Behind The Scenes, 21 November 2018: Analysing Tamar
Many thanks to Orbis Conservation for the information and images featured in today’s post
Welcome to the first of two new posts covering developments with our ambitious figureheads conservation project. It looks at the Tamar figurehead. You may remember one of our previous posts about him leaving Plymouth to go to London.
Initial analysis revealed that Tamar was in a similar state to our Topaze figurehead which had lots of filled areas and water damage. An additional challenge is that he’s also 2-3 times her size!
First, he was removed from its original mount – a large metal base with a connecting metal beam running up the back – which had been constructed out of a ton and a half of steel.
On the down side, it was found that:
- During a previous treatment, plywood sheet and a mixture of wood chips and animal glue had been applied to the back of the figurehead. When these were removed it showed that the timber was severely degraded with little or no structural integrity.
- The condition of the top of Tamar’s head was very poor and needed to be consolidated to stabilise the timber before any of the resin coating could be removed.
- The condition of the left side is also very poor. There are large losses to the surface of the chest and shoulder. Although the surface is generally in fair condition, the material behind it has no stability and the carved surface has a spongy texture.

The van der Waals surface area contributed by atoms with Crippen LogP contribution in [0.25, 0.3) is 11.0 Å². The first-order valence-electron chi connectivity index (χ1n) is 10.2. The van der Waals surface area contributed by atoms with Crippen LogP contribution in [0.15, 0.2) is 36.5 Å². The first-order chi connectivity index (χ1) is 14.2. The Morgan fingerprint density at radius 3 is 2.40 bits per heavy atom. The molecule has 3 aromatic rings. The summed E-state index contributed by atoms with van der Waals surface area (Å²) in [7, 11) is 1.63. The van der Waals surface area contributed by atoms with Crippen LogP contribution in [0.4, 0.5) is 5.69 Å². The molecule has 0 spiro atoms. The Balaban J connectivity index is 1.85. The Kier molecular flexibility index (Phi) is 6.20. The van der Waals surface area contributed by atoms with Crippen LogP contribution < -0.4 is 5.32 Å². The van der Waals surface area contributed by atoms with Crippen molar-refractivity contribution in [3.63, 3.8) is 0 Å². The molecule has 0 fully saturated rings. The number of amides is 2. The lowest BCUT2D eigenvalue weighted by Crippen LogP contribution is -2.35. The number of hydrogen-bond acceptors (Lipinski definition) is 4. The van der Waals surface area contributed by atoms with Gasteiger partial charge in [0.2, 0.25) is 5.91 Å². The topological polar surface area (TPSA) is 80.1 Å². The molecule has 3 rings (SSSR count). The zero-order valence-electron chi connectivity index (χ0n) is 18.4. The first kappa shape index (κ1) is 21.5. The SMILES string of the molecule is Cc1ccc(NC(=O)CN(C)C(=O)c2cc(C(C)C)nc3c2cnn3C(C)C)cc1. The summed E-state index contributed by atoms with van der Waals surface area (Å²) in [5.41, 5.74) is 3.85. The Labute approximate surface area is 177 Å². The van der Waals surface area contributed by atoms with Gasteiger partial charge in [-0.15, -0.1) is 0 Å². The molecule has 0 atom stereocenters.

- Much of the right upper side has been replaced and built-up with filler.
- Tamar’s resin coating was very firmly bonded to the surface and hard to remove in some areas.
- Although much of the outer surface has survived, the front and lower half of Tamar has little viable material left. When removing the resin in these areas, the moisture escapes as liquid water.
- In some places the fungal damage is so advanced that the texture of the wood resembles potting compost. Some of the newer timber elements have degraded to a stringy surface with a spongy texture.
On a more positive note, where Tamar had been embedded in the base there was a build-up of fill material. Once this was removed, 6-7 inches of beautifully preserved original carvings were revealed.
The figurehead’s face, hair and beard are in a reasonable condition (below left) and the removal of the resin has revealed some very crisp and delicate carving. The resin was also obscuring some fine carving in the leaves and flowers at the front of Tamar’s robe (below right).
There’s plenty of work still to do on this figurehead including the removal of all remaining resin, active rot and non-viable material. We’ll keep you posted!